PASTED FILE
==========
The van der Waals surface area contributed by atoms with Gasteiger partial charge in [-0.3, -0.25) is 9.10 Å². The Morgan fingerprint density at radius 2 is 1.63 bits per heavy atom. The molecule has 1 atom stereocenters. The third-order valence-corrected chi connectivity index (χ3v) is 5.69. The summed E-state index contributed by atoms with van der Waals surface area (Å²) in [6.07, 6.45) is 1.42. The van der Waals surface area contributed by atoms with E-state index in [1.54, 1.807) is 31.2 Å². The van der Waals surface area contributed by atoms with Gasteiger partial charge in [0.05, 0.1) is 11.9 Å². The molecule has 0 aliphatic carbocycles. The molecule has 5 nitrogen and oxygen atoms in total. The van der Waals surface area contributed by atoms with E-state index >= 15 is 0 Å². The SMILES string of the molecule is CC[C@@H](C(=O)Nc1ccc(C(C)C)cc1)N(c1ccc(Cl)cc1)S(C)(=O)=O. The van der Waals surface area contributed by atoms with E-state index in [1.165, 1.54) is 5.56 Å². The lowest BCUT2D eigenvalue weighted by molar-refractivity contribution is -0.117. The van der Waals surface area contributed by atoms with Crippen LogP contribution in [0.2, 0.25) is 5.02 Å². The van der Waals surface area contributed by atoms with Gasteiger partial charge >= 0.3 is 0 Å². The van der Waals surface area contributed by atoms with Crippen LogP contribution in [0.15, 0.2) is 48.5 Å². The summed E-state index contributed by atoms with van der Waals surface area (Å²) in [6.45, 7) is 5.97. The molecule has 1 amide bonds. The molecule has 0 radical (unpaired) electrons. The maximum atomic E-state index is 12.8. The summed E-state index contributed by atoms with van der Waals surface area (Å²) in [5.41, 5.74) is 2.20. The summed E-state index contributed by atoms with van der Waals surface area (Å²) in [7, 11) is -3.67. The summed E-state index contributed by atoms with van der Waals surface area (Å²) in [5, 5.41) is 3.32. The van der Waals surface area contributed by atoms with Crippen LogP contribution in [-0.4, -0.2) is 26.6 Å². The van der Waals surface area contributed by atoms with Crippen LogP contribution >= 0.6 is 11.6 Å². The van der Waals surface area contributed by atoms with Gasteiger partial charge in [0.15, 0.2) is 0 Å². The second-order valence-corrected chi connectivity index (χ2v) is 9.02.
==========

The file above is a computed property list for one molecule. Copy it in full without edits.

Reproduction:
The van der Waals surface area contributed by atoms with Gasteiger partial charge in [-0.3, -0.25) is 9.10 Å². The Morgan fingerprint density at radius 2 is 1.63 bits per heavy atom. The molecule has 1 atom stereocenters. The third-order valence-corrected chi connectivity index (χ3v) is 5.69. The summed E-state index contributed by atoms with van der Waals surface area (Å²) in [6.07, 6.45) is 1.42. The van der Waals surface area contributed by atoms with E-state index in [1.54, 1.807) is 31.2 Å². The van der Waals surface area contributed by atoms with Gasteiger partial charge in [0.05, 0.1) is 11.9 Å². The molecule has 0 aliphatic carbocycles. The molecule has 5 nitrogen and oxygen atoms in total. The van der Waals surface area contributed by atoms with E-state index >= 15 is 0 Å². The SMILES string of the molecule is CC[C@@H](C(=O)Nc1ccc(C(C)C)cc1)N(c1ccc(Cl)cc1)S(C)(=O)=O. The van der Waals surface area contributed by atoms with E-state index in [1.165, 1.54) is 5.56 Å². The lowest BCUT2D eigenvalue weighted by molar-refractivity contribution is -0.117. The van der Waals surface area contributed by atoms with Crippen LogP contribution in [0.2, 0.25) is 5.02 Å². The van der Waals surface area contributed by atoms with Gasteiger partial charge >= 0.3 is 0 Å². The van der Waals surface area contributed by atoms with Crippen LogP contribution in [0.15, 0.2) is 48.5 Å². The summed E-state index contributed by atoms with van der Waals surface area (Å²) in [6.45, 7) is 5.97. The molecule has 1 amide bonds. The molecule has 0 radical (unpaired) electrons. The maximum atomic E-state index is 12.8. The summed E-state index contributed by atoms with van der Waals surface area (Å²) in [5.41, 5.74) is 2.20. The summed E-state index contributed by atoms with van der Waals surface area (Å²) in [7, 11) is -3.67. The summed E-state index contributed by atoms with van der Waals surface area (Å²) in [5, 5.41) is 3.32. The van der Waals surface area contributed by atoms with Crippen LogP contribution in [-0.4, -0.2) is 26.6 Å². The van der Waals surface area contributed by atoms with Crippen LogP contribution >= 0.6 is 11.6 Å². The van der Waals surface area contributed by atoms with Gasteiger partial charge in [0.15, 0.2) is 0 Å². The second-order valence-corrected chi connectivity index (χ2v) is 9.02.